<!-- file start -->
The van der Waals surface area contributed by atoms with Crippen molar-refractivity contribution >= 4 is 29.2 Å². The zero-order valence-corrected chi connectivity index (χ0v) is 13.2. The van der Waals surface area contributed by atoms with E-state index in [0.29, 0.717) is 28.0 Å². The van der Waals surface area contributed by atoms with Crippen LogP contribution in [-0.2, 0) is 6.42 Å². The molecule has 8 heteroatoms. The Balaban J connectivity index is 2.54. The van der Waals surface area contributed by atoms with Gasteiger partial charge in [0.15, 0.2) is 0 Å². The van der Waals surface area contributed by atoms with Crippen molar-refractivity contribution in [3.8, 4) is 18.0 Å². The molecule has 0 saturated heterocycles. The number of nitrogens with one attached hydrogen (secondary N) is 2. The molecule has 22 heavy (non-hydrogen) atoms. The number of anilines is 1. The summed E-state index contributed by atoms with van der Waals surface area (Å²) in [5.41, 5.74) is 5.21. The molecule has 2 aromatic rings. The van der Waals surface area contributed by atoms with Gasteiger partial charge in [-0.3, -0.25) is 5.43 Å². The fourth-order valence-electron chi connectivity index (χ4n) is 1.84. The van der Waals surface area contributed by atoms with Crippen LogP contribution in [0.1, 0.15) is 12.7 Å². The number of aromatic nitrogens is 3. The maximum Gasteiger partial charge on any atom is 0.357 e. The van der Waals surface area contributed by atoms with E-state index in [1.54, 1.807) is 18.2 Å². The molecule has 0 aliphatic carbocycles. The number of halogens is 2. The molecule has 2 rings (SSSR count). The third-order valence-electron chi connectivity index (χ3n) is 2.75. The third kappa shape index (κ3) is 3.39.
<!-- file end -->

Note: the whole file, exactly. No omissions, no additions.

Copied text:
The van der Waals surface area contributed by atoms with Crippen molar-refractivity contribution >= 4 is 29.2 Å². The zero-order valence-corrected chi connectivity index (χ0v) is 13.2. The van der Waals surface area contributed by atoms with E-state index in [0.29, 0.717) is 28.0 Å². The van der Waals surface area contributed by atoms with Crippen LogP contribution in [-0.2, 0) is 6.42 Å². The molecule has 8 heteroatoms. The Balaban J connectivity index is 2.54. The van der Waals surface area contributed by atoms with Gasteiger partial charge in [0.15, 0.2) is 0 Å². The van der Waals surface area contributed by atoms with Crippen molar-refractivity contribution in [3.8, 4) is 18.0 Å². The molecule has 0 saturated heterocycles. The number of nitrogens with one attached hydrogen (secondary N) is 2. The molecule has 22 heavy (non-hydrogen) atoms. The number of anilines is 1. The summed E-state index contributed by atoms with van der Waals surface area (Å²) in [5.41, 5.74) is 5.21. The molecule has 2 aromatic rings. The van der Waals surface area contributed by atoms with Gasteiger partial charge in [-0.3, -0.25) is 5.43 Å². The fourth-order valence-electron chi connectivity index (χ4n) is 1.84. The van der Waals surface area contributed by atoms with Crippen LogP contribution in [0.1, 0.15) is 12.7 Å². The number of aromatic nitrogens is 3. The maximum Gasteiger partial charge on any atom is 0.357 e. The van der Waals surface area contributed by atoms with E-state index in [1.54, 1.807) is 18.2 Å². The molecule has 0 aliphatic carbocycles. The number of halogens is 2. The molecule has 2 rings (SSSR count). The third-order valence-electron chi connectivity index (χ3n) is 2.75. The third kappa shape index (κ3) is 3.39.